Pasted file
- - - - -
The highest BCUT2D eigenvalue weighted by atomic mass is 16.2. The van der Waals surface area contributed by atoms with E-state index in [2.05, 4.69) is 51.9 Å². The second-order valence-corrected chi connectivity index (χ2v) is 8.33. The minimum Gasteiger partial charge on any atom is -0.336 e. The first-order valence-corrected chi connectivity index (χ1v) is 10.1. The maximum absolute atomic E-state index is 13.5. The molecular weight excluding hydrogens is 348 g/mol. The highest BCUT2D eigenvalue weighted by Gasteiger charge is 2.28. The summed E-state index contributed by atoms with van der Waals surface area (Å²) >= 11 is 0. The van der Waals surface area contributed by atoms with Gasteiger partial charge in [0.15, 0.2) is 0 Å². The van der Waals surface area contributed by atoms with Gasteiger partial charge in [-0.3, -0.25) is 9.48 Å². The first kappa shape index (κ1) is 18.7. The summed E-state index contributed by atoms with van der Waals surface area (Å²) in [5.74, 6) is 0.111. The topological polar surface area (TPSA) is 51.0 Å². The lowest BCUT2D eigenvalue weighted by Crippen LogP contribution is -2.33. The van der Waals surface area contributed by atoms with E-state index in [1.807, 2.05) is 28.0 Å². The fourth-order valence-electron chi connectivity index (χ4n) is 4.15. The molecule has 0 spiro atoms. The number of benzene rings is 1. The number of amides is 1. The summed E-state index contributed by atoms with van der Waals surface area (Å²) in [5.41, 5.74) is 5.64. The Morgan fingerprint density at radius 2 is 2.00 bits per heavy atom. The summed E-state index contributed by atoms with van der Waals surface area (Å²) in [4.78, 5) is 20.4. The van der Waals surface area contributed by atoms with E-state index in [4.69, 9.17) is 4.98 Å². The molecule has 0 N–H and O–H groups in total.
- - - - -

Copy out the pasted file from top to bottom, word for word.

The highest BCUT2D eigenvalue weighted by atomic mass is 16.2. The van der Waals surface area contributed by atoms with E-state index in [2.05, 4.69) is 51.9 Å². The second-order valence-corrected chi connectivity index (χ2v) is 8.33. The minimum Gasteiger partial charge on any atom is -0.336 e. The first-order valence-corrected chi connectivity index (χ1v) is 10.1. The maximum absolute atomic E-state index is 13.5. The molecular weight excluding hydrogens is 348 g/mol. The highest BCUT2D eigenvalue weighted by Gasteiger charge is 2.28. The summed E-state index contributed by atoms with van der Waals surface area (Å²) >= 11 is 0. The van der Waals surface area contributed by atoms with Gasteiger partial charge in [0.15, 0.2) is 0 Å². The van der Waals surface area contributed by atoms with Gasteiger partial charge in [-0.3, -0.25) is 9.48 Å². The first kappa shape index (κ1) is 18.7. The summed E-state index contributed by atoms with van der Waals surface area (Å²) in [5.74, 6) is 0.111. The topological polar surface area (TPSA) is 51.0 Å². The lowest BCUT2D eigenvalue weighted by Crippen LogP contribution is -2.33. The van der Waals surface area contributed by atoms with E-state index in [1.807, 2.05) is 28.0 Å². The fourth-order valence-electron chi connectivity index (χ4n) is 4.15. The molecule has 0 spiro atoms. The number of benzene rings is 1. The number of amides is 1. The summed E-state index contributed by atoms with van der Waals surface area (Å²) in [5.41, 5.74) is 5.64. The Morgan fingerprint density at radius 2 is 2.00 bits per heavy atom. The summed E-state index contributed by atoms with van der Waals surface area (Å²) in [4.78, 5) is 20.4. The van der Waals surface area contributed by atoms with E-state index in [4.69, 9.17) is 4.98 Å². The molecule has 0 N–H and O–H groups in total.